called bohemian Johnny. Johnny was a younger version of Iron foot Jack, who had one leg shorter than the other which was supported in a iron frame to give support. Jack was a local character, one of many, who hung out in the Star cafe in Old Compton St. But Johnny was different, clean cut, he looked like someone out of a Hammer horror film, with his long golden hair, and black cape which was fastened with a silver pin around his neck. Along with Johnny,what fascinated us was the decor of Le Macarbe. Decending into the basement you were confronted by a dark space lit by candles, placed inside skulls on top of coffin shaped tables ( some coffee bars and restuarants at that time, were using Chianti bootles for candle holders). Every thing was painted with black paint, including, the tables and chairs, and also the walls. Some of the beats would read out their poetry, some acompanying their words on guitar. You just did not see this kind of stuff going on where I lived the in East London, well not to my knowlege anyway. Indeed, this was a new world!! In retrospect it was a world full of youthful idealism, aspiring rock stars, beatnik dreamers, and 'Kerouac' syncophants, most being influenced by thoughts of Jean Paul Satre. We would often go onto the 100 club on Oxford St to dance to The Humphrey Lyttelton Band. It was alway packed with beatniks and jazz fans. Holding your partners hand, you would do a kinda skip & shuffle dance to the beat of the music. Most of the girls danced barefooted, and wore long white night shirts, which was quite outrageous at the time. On some weekend we would go by train from Victoria Stn to Chislehurst caves for the Jazz and skiffle sessions. 

The 'Caves' had been used as air raid shelters during World War Two, but a great venue for live music, plus it was all in candle light,and felt very subversive indeed, being in the bows of the earth! The place was always full of the beats from Soho, who we would often see at Ken Colyers Studio 51 club Newport St. Later on the 'Caves' were dicovered by the 'Greasers' and it became a rendevous for them and their moterbikes which finally drove us Beats out. It soon got to heavy with punch ups and stuff, which ruined the atmophere as we soon discovered, when we all went back there as a 'Modernist's' on our scooters in 1961 all sporting college boy haircuts. However, by now the 'Greasers' to us Mods, excuse the pun, were 'cavemen' and by then the Caves were not hip anymore. Carnaby St in Soho was the new scene, and Kings Road Chelsea, places which were not natural reservations for the Greasers, who were now renamed 'Rockers'. They would find a new home in North London on the A1 at the old transport 'Ace Cafe'. We as 'Modernist's, would spends as much time as possible cruising Soho on our scooters, and posing down the Kings Road in our new gear. Using our own designs, some of our clothes and shoes were handmade.Fred Perry shirts were a fashion item which we bought from their first shop which was in Carnaby St. I also wore a green snakeskin shoes with Cuban heels, and short Italian box style jackets, with cloth buttons, which were nicknamed bum freezers, due to their short length, and later on, two tone suits in mohair. Packa Macs were also a Mod item of clothing, it kept you dry if it rained, and could be easely stored in the panier of your scooter. Some of the boys wore Parkas or ex army surplus Ponchos and Karki desert hats, some prefered the Pork Pie hat as I did.Talking about Mod styling by 1960, and a few items which never seem to get mentioned by commontators of the period were two items of footwear, of which one was the 'Moccasin' which were made from soft leather. They were bought from a departmental store called 'Gamges' since gone, in High Holborn and came in kit form which you had to make up yourself using simple instructions. Another favorite, were buff coloured desert boots ankle lengh with crepe soles which I bought in Charing Cross Rd close to tin pan alley (Denmark St), and where I had previously purchased my first pair of brothal creepers. In the winter I would wear a Prince of Wales check overcoat which I bought at Lord John's Boutique in Carnaby St, but kept the Packa Mac to keep it dry in bad weather. We were also keen on French casual styling as well, and to look really cool you smoked Gauloises, or Citanes cigarettes, when hanging out in the old Wimpey Bars on Shaftsbury Ave or, down the Kings Road Chelsea on Saturday or Sundays afternoons. To impress the girls, and to be super cool you smoked Sobranie, or Russian black gold tips, and watched French films, the titles,of which have since eluded me.My best mate often wore a black beret, with a blue and white striped matelot shirt, a kinda uniform, hip in most Soho coffee bars, which could be purchased in Soho or Chelsea. He looked the business posing on his Lambretta, and me on my Vespa, well we all did!, that was the scene. We were in hipsville, cool cats!, and it impressed the girls as well! Words we started to use like 'hipsville' had been infuenced by the lyrics of some of the American Do Wop Groups THE RAYS' were one such group, and included such phrases and words like, squaresville, dig the joint, daddy cool, and cool for cats. Another club, The TOP TEN club, was below Sam Widges House of Coffee on Berwick Street where we became members for a small fee. As I said earlier, it was opened by Vince Taylor, and his group the Playboys. One guy, who would often play in the club was Raye DuVal. He called himself Britains Ace Drummer, and claimed the recold for non stop drumming, how long I can't remember.We often saw him playing down in the Caves. He Lived in a flat on D'arblay St, that faced the old Freight Train Coffee Bar which was on the corner of Berwick St. It was opened on the strengh of the hit skiffle record 'Freight Train' made by Chas McDevett with Scots lass Nancy Whiskey on vocals. Chas lived on the corner of Old Compton St and Charing Cross Rd, part of the building was used by the street girls (prostitutes) which was quite common in the area and still is today. In 1961 I meet my future wife a local Covent Garden girl, in The Farm Coffee Bar a beatnik hang out on Monmouth St, Seven Dials a real arty place which was run by Brian and Susan Robins. It reminded me of Le Macarbe coffee bar in Meard St, without the skulls and coffins, but filled with ethnic stuff. Opposite the Farm was the Nucleus Coffee Bar which had previously been run by Gary Winkler. Its clientele,included Hank Marvin, and Bruce Welch soon to be part of Cliff Richard's backing Group the Drifters, all 2Is coffee bar proteges, and were amonst many others on the fringe of the music scene at the time. After Gary had left, it became a place which attracted all kinds, from prositutes, drug dealers, and low lifes to artists and poets. After a few visits,we got friendly with a young prositute, who I later, discovered, after reading the 'News of The World, ended up with her throat cut at her flat in Finsbury Park, murdered by one of her clients she had picked up on a Soho street. Next door to the Nucleus was a shop, Manns the picture framers. When I got married in 1963, we had our recepton in Milo's drinking club in Drury Lane opposite the Old Winter Garden Theatre and became neighbours of the Mann family, and still are today. Their shop had become the scene of a shootout between drug dealers, and the shop window got blasted with shot gun pellets. In 2011, a plaque was unveiled on a building two doors down from the Nucleus, denoting that it was once the first London office of Brian Epstein,the Beatles manager and was unveild by Cilla Black.We spent many an hour in the dingy basement of the Nucleus, planning trips to Brighton on the milk train from Victoria. We'd suggested to the young prositute, to come with us for the weekend to Brighton, to get her away from her pimp, who had broken her arm, which was in a sling when we had first meet her, and also away Soho for a break. Anyhow, a bit later in 1960 I had got myself a Vespa GS scooter like most of my mates we either had Vespas or Lambrettas. As I have previously said, by then, the 'Modernist' thing was happening all over London and Carnaby St. Soho was its epicentre, and also Kings Rd Chelsea great for posing. Our influences were mainly French casual, and Italian styling. A great place to buy made to measure shoes, was Anello & David (now closed) at their shop in Drury Lane opposite the Old Winter Garden Theatre (now The New London). Anello's also had another shop on Oxford St and another on the corner of New Compton St, not that far from Gamba shoes ( now closed), on the corner of Dean St and  Old Compton St. Both shops also provided ballet shoes for the West End trade, Anello's being a big supplier to the Royal Opera House in Covent Garden and the ballet school. Buy 1961/2, my wife to be, was working for Anello's and the boss Mr Rico in their shop in Drury lane, taking shoe fittings for customers, who were mainly rock groups of the day ordering Chelsea boots, very trendy and made exclusively by Anello's, which were ankle length with elasticated sides, and had Cuban heels. She had fitted out Bob Dylan, Manfred Mann Band, Mersey Beats, the Animals and many other bands. But after the Beatles had  purchased a pair they were renamed ' Beatles' Boots, after which every aspiring rock group,had to have a pair. As Beatle Mania swepted the nation, the Drury Lane outlet was swamped, with kids from all over the country, quening all the way up Drury Lane to buy this latest fashion item for their wardrobe. Having lived in Covent Garden, since 1963, Soho and the surrounding West End had become my manor. In the 1960s new clubs were opening in Soho catering for the teen boom. Georgie Fame and the Blue Flames appeared at the basement club The Flamingo, (also known as the mingo). Later the Whiskey A Go Go opened on the floor above the mingo. The club, was situated in south Wardour St and faced Gerrard St, now called China town. I think the ground floor and next door were shoe shops.Today,the Whiskey A Go GO is now an O'Neill restuarant, and the Flamingo is now a Ladbrokes betting shop!. Another place next door to the London Bullion Exchange in a basement, was The Log Cabin, which was not far from The Flamingo but much closer to Coventry St. It had the reputation, for being a haunt, used by the (Faces)or the (Chaps) of which the criminal fraternity liked to call themselfs. They also used, the Harmony Cafe in Archer St, close to the stage door of the Windmill Theatre, and opposite the Musicians Union. Some of shops and clubs have long since gone, such as The French bakers (wonderful smell)  'The Boulangerie' which was situated next to L'Escargot in Greek St, opposite Peter Cooks 'Establiishment Club' (closed) at no 18. Also gone ' Pugh's Welsh diary in Frith St, Where I would often pop in, for my cheese and milk, on the way back from the Marshall St clinic and baths, with my to young daughters, after health checks and vaccinations. Also gone is the wet fish shops I used in the 60s. I did have a choice though, living on the edge of Soho, in Covent Garden.It was either 'Richards fish shop' in Drury Lane on the corner of Macklin St, which had a brothal above the store, or, their sister shop in Brewer St. The one in Brewer St, was opposite 'Lina Stores' at no 18. Lina Stores are still in business today. Another Store in Old Compton St which needs a mention, 'The Algerian Coffee Store' which then gave, and still does, that wonderful prevailing smell of fresh roasted coffee. Today, I still pop into Camisa's deli for my cheese and pama ham. Now retired, I still spend time drinking cappuccinos, or having tea, at Patisserie Valerie and watch the changing scene in, and around, the Soho area and often reminisce when walking pass Bar Italia and seeing another generation of scooter enthusiasts!. I remember several years ago, going into Maison Berteux in Greek St, and forgeting where I was, and asking Michele for a cappuccino? the  polite response I got was, 'This is a French establishment, not Italian'. Such is the ethnic mix of Soho which is much the same, as it has always been, but now includes many new nationalities, who have arrived on these shores and who have put their own stamp on Soho, adding to its reputation for being eclectic,and different, and also added a bit to its rich history be it good, or bad.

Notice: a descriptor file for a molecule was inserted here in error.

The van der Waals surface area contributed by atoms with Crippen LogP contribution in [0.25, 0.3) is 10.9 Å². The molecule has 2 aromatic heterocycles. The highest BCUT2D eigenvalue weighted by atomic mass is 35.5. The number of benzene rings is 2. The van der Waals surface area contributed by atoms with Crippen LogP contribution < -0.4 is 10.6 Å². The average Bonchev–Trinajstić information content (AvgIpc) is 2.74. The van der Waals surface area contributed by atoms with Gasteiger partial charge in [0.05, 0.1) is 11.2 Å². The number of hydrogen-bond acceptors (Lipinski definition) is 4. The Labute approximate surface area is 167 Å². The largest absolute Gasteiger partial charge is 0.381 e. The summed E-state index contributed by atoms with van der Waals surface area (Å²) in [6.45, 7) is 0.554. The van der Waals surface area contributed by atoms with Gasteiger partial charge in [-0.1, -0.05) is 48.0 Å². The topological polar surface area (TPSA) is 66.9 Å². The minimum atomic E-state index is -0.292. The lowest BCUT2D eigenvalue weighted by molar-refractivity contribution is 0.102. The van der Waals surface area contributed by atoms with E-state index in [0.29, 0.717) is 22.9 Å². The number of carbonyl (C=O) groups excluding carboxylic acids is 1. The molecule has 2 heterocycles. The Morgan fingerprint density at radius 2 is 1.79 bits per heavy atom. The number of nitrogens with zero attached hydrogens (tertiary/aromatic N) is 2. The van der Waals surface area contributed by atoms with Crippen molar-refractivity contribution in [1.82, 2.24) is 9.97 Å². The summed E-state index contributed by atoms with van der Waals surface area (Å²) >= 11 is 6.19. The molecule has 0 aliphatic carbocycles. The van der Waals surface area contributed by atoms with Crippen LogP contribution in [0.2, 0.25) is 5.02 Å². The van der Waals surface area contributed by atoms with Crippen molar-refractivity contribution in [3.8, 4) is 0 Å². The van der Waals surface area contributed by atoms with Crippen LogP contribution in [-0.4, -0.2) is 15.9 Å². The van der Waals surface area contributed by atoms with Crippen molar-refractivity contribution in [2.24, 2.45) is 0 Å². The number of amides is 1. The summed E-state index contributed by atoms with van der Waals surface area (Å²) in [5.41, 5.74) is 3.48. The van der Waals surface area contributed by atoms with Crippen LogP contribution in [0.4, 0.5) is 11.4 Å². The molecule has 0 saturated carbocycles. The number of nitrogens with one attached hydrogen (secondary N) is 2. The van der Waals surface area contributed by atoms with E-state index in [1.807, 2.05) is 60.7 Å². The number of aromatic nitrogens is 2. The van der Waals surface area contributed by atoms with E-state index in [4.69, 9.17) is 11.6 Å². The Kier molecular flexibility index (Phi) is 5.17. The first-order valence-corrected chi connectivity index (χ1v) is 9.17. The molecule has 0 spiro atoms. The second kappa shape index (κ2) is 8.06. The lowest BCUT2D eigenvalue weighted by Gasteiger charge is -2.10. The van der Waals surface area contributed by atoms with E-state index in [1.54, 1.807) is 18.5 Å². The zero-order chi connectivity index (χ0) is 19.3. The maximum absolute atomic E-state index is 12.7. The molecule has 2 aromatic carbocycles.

George Skeggs 2011

This page was added by George Skeggs on 12/03/2014.
Comments about this page

The Nucleus Club was definitely in the basement.. I spent whole Christmas Day there, once in the early sixties... There was also the Nbr 9 club on the 1st floor, where we would go around 6am on Sunday's mornings, straight after the La Discotet closed in Wardour street.. We would dance their for an hour or 2 then go down Petticoat lane.. Until the afternoon session started. At the Mingo...... Brilliant days

By Ray Nadler
On 23/01/2016

George, we probably sat next to one another in either the Macabre, the Nucleus (wasn't it in a basement?) or stood and grooved in the Flamingo.....and Kerouac and Sartre and "208 on the MW ....."....and then Ronan O'Railly came along....and Christine and Mandy lived at 100 Queensway

By Helmut
On 12/04/2014

If you're already a registered user of this site, please login using the form on the left-hand side of this page.